Sit or lie comfortably with your knees slightly apart. Pull up the muscles surrounding your back passage, as if you are stopping yourself from passing wind. Now add a squeeze towards the front around your vagina and bladder, as if stopping the flow of urine. Hold the squeeze while you count to four seconds, remembering to breathe normally. Check you aren’t pulling in your buttock muscles by placing your hand on your bottom as you do the exercises. It’s OK if you’re tensing your lower abdominal muscles slightly.
Rest for a few seconds, and then repeat your long squeeze. See how many good quality squeezes you can do before the muscles get tired. Stop when your muscles get tired, you can work to build this up over time.
With these exercises, quality is better than quantity; it’s much better to do a few good squeezes at a time than lots of squeezes incorrectly.
Sit or lie comfortably with your knees slightly apart. Pull up the muscles surrounding your back passage, as if you are stopping yourself from passing wind. Now squeeze towards the front around your vagina and bladder, as if stopping the flow of urine. Let go straight away. This is a short squeeze of no more than one or two seconds.
Rest for one to two seconds, and then repeat. See how many good quality squeezes you can do before the muscles get tired. Make sure that you aren’t squeezing your buttocks, or holding your breath to squeeze.
Postnatal depression is an illness that affects 1 in 10 women, occurs 2-8 weeks after birth and lasts longer than 2 weeks.
It may help to share your feelings with people you trust. Ask your Midwife about local support groups.
Speak to your GP about your symptoms as it is easily treated with talking therapies / medicines.
This is an emergency and needs urgent referral to a specialist.
A Deep Vein Thrombosis (DVT) is a blood clot that commonly forms in the veins of the lower leg or calf.
The blood clot may break away and travel to the lungs (pulmonary embolus or PE) or the brain and this is very dangerous.
Risk factors include:
Help reduce your risk by:
If you have multiple risk factors further treatment may include:
The following signs require urgent medical attention:
You must go to A&E (UECC) for assistance if you have any of the above symptoms.
Contraception is free on the NHS.
Contraception can be arranged by contacting your GP or the Sexual Health team at Rotherham Hospital on C Level, opposite the Chapel. For an appointment at the Sexual Health team, telephone 01709 427777.
There are 13 different methods (some can start 3 weeks after birth).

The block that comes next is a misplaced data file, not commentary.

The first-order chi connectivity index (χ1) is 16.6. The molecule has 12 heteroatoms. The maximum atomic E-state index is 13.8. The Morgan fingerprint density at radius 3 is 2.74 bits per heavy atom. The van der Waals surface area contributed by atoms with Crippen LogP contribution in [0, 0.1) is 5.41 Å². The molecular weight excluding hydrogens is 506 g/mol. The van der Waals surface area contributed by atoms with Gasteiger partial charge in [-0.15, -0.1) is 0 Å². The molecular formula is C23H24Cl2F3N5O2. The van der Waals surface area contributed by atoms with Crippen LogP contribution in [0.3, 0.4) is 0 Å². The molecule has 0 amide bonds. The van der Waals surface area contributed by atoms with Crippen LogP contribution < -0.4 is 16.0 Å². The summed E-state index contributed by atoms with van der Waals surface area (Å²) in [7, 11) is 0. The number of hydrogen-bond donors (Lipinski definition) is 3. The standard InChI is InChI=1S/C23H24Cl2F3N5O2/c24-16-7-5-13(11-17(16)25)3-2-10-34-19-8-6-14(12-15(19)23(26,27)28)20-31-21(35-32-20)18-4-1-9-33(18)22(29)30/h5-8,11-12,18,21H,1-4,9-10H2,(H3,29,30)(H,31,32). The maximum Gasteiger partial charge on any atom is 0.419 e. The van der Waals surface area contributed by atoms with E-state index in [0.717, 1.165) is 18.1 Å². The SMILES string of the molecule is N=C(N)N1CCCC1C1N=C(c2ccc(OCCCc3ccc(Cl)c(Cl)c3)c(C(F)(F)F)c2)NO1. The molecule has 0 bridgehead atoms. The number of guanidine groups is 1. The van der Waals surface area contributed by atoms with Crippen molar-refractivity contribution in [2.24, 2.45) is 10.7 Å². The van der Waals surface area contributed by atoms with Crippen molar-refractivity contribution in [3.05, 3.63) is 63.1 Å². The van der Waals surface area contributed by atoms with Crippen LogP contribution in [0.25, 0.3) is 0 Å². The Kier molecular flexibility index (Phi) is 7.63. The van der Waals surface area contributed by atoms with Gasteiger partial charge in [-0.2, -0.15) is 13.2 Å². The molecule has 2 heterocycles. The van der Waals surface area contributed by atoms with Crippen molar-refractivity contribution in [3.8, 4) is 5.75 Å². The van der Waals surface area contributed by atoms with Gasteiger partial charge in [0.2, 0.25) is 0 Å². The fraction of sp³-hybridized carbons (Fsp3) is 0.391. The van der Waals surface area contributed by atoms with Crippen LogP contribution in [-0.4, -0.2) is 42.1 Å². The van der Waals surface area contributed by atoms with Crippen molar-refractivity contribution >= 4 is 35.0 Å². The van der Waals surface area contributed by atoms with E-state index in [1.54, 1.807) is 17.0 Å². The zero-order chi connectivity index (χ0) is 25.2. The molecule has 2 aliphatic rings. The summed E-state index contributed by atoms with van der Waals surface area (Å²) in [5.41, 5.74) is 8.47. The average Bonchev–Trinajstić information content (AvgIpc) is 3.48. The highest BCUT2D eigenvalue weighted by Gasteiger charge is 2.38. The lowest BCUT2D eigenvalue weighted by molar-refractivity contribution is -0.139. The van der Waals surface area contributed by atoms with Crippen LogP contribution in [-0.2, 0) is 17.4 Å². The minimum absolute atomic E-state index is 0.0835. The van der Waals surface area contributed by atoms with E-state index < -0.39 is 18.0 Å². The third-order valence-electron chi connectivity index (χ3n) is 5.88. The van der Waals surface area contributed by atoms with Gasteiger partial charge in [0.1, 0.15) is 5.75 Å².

Choose a method that suits you.
Resume sexual relations when you feel comfortable. Your body needs to recuperate after birth. Sexual intercourse after birth may not be comfortable. If it is painful, stop and try again at a later date.
If problems persist contact your GP or the Integrated Sexual Health Department on 01709 427777.
We can offer you:
You can also contact your GP for further support.
To find out more about the free counselling service then you can either liaise with the Maternity Team or contact the Bereavement Specialist Midwife on 01709 427274 or 07917 243049.
Registering at the Register Office affiliated with your hospital.
Visit from a Midwife within 24 hours following your discharge from hospital.
Arrange a private funeral with a Funeral Director or Religious Leader of your choice. Alternatively, with the Chaplaincy Service for a hospital funded funeral.
Make an appointment with your GP within two weeks following discharge from hospital for a postnatal check.
Attend an appointment with an Obstetric Consultant in 16-20 weeks after delivery to discuss events and results.
Your appointments will be sent out once all your results are available.
Please make note of any questions you may have.
Telephone: 07917 243049 or 01709 427274 (if not available please leave a message, in an emergency please contact Delivery Suite / Maternity Triage on numbers listed below.)
Telephone: 01709 427015
Telephone: 01709 424491
Telephone 0845 0772290 / 02077137486
Telephone: 0300 688 0068
Child Bereavement UK
Telephone: 0800 028 8840
The Lullaby Trust
Telephone: 0808 802 6868
Telephone 01924 200799
Multiple Birth Foundation
Telephone: 0800 138 0509
Telephone: 0800 435 455
Muslim Bereavement Support Service
Telephone: 020 3468 7333
Child Death Helpline
Telephone: 0800 282 986
Cruise Bereavement Care
Telephone: 0808 808 1677
Telephone: 0345 123 2304
Wellbeing of Women
Telephone: 020 7772 6400
The National Child Birth Trust
Telephone: 01709 545760
National Fertility Association
Telephone: 01922 722888
Stillbirth & Neonatal Death Support (SANDS)
Telephone: 0207 4367940
Telephone: 0808 164 3332
Produced by Shahida Mehrban, May 2019. Revised September 2020. Revision due September 2022. Version:3.0 ©The Rotherham NHS Foundation Trust 2020. All rights reserved.